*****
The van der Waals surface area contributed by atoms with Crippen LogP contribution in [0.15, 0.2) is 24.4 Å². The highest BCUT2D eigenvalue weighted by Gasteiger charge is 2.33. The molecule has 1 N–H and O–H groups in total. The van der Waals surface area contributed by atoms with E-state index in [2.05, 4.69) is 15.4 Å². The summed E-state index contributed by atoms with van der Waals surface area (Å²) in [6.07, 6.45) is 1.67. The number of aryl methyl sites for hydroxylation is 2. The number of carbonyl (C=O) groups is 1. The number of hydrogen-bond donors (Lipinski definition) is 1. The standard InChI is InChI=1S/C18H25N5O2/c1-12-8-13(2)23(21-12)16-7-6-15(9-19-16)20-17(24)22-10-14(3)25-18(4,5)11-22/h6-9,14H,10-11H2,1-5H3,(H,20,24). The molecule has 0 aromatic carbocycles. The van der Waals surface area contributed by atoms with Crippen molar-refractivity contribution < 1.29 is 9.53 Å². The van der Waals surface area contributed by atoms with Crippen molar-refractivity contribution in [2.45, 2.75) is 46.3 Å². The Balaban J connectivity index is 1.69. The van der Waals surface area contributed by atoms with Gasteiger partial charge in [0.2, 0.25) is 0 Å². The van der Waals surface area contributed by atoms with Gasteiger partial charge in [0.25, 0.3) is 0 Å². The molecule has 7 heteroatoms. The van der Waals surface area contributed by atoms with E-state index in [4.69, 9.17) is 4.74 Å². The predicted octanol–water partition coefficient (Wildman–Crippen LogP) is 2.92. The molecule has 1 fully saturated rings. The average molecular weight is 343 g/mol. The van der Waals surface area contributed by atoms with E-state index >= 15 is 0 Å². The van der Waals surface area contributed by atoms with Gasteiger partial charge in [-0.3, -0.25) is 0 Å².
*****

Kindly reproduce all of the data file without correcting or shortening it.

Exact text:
The van der Waals surface area contributed by atoms with Crippen LogP contribution in [0.15, 0.2) is 24.4 Å². The highest BCUT2D eigenvalue weighted by Gasteiger charge is 2.33. The molecule has 1 N–H and O–H groups in total. The van der Waals surface area contributed by atoms with E-state index in [2.05, 4.69) is 15.4 Å². The summed E-state index contributed by atoms with van der Waals surface area (Å²) in [6.07, 6.45) is 1.67. The number of aryl methyl sites for hydroxylation is 2. The number of carbonyl (C=O) groups is 1. The number of hydrogen-bond donors (Lipinski definition) is 1. The standard InChI is InChI=1S/C18H25N5O2/c1-12-8-13(2)23(21-12)16-7-6-15(9-19-16)20-17(24)22-10-14(3)25-18(4,5)11-22/h6-9,14H,10-11H2,1-5H3,(H,20,24). The molecule has 0 aromatic carbocycles. The van der Waals surface area contributed by atoms with Crippen molar-refractivity contribution < 1.29 is 9.53 Å². The van der Waals surface area contributed by atoms with Crippen molar-refractivity contribution in [2.45, 2.75) is 46.3 Å². The Balaban J connectivity index is 1.69. The van der Waals surface area contributed by atoms with Gasteiger partial charge in [0.2, 0.25) is 0 Å². The van der Waals surface area contributed by atoms with Gasteiger partial charge in [0.25, 0.3) is 0 Å². The molecule has 7 heteroatoms. The van der Waals surface area contributed by atoms with E-state index in [4.69, 9.17) is 4.74 Å². The predicted octanol–water partition coefficient (Wildman–Crippen LogP) is 2.92. The molecule has 1 fully saturated rings. The average molecular weight is 343 g/mol. The van der Waals surface area contributed by atoms with E-state index >= 15 is 0 Å². The van der Waals surface area contributed by atoms with Gasteiger partial charge in [-0.3, -0.25) is 0 Å².